AIKEN - Faith Barber didn't realize how many hours of behind-the-scenes work went into preparing a classroom for the first day of school until she did it.
On Wednesday morning, Ms. Barber taught her first English class of 10th- and 11th-grade students at South Aiken High School and learned some things that can't be taught from a textbook.
"I never realized how important that first day of school was," said Ms. Barber, 22, of Aiken. "Being a young teacher, only a few years older than some of the students, you really have to establish your authority on that first day."
Though many of the teachers hired in local counties took paths similar to Ms. Barber's, heading straight from high school to college to teaching, South Carolina has tried other methods of bringing in teachers who have experience in other professions. Although most teaching positions in local counties were filled, South Carolina and other Southeastern states are still in a teacher shortage, part of a nationwide trend during the past four years, according to a study by the American Association for Employment in Education.
The teaching shortage is higher in the Southeast, especially in the areas of special education and physics, and is more pronounced in rural areas, said BJ Bryant, the executive director of the American Association for Employment in Education.
"If a person didn't grow up in that area, they probably aren't going to teach there," Ms. Bryant said. "It's hard to lure a new teacher there."
Betty Jo Hall, the director of human resources for McCormick County schools, said they have a challenge finding new teachers in the areas of chemistry, physics, math and foreign language - subjects that require training that isn't offered at all colleges and universities with education programs.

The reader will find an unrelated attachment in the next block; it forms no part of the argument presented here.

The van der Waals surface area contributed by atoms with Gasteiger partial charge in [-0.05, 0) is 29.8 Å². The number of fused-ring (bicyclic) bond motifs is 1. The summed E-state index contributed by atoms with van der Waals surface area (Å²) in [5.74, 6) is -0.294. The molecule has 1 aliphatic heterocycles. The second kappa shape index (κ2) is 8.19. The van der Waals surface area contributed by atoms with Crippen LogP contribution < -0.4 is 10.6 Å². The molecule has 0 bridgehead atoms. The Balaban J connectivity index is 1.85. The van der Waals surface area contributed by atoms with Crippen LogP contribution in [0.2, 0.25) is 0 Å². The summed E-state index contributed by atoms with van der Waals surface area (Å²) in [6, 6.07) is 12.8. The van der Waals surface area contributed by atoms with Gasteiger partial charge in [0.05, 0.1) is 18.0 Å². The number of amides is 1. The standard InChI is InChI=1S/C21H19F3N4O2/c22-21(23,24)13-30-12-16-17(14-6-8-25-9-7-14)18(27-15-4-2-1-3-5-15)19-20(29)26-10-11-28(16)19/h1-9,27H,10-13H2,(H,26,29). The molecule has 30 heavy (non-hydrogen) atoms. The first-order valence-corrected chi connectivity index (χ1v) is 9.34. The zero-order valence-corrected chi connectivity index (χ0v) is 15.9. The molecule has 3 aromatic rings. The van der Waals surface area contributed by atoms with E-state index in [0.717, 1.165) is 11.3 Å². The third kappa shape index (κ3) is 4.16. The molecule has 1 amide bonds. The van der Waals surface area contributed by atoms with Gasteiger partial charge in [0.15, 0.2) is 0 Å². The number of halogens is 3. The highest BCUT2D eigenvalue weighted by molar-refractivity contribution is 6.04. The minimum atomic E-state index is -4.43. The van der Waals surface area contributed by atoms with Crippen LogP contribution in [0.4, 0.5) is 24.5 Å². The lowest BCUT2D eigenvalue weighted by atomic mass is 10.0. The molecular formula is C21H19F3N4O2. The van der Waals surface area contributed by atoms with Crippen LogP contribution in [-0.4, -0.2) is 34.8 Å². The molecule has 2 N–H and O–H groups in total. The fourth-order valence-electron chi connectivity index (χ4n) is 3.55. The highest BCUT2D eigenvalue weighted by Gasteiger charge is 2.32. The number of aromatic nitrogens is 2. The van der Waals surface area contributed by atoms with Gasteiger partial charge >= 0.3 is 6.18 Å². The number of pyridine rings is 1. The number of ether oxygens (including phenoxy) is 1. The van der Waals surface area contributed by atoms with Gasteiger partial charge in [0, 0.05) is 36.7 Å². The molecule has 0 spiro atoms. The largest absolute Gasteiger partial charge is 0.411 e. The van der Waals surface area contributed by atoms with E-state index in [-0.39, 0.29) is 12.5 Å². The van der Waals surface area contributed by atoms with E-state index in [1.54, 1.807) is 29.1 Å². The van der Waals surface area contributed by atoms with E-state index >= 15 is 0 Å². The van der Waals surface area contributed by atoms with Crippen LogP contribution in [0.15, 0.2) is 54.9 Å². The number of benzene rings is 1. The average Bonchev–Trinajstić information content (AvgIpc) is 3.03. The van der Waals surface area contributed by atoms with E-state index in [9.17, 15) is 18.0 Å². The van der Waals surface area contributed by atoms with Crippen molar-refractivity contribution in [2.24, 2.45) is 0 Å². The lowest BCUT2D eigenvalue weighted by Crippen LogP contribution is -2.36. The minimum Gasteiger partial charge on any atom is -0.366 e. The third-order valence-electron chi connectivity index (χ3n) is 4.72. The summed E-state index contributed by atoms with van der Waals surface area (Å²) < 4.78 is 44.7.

Because McCormick County is a rural area, she said, more than half of the teachers must drive 30 miles or more to get to school every day.
In rural Edgefield County, finding and retaining teachers at the county's four schools is a challenge.
"It's hard to fill teaching positions of any kind," said Angela Cooper, the human resources director for Edgefield County schools. "There are even fewer minority teachers, and the ratios are dwindling."
Of the 23 teachers hired in different positions in Edgefield County this year, five came through the Program of Alternative Certification for Educators - a South Carolina program designed to bring experts in the fields of science to use their expertise in the classroom through a certification program.
To help prevent a teacher shortage in the future, the Center for Educator Recruitment, Retention, & Advancement in South Carolina designed the Teacher Cadet Program, which gives high school students a taste of the education profession. In the program, students spend several weeks observing teachers in classrooms and learn what goes into planning a lesson while earning college credit through schools such as USC Aiken.
"It really is the perfect fit for a student who has thought about a career in education," said Sherry Snipes, who works with the teacher cadet students at South Aiken High. "It gives an overview of what it's like to teach."
The number of new teachers hired for the 2004-05 school year:
Allendale County: 41
Edgefield County: 23
Aiken County: 147
Barnwell 19: 5
Barnwell 29: 15
Barnwell 45: 18
McCormick County: 13
Source: County and district school officials
Reach Karen Ethridge at (803) 648-1395, ext. 109, or firstname.lastname@example.org.
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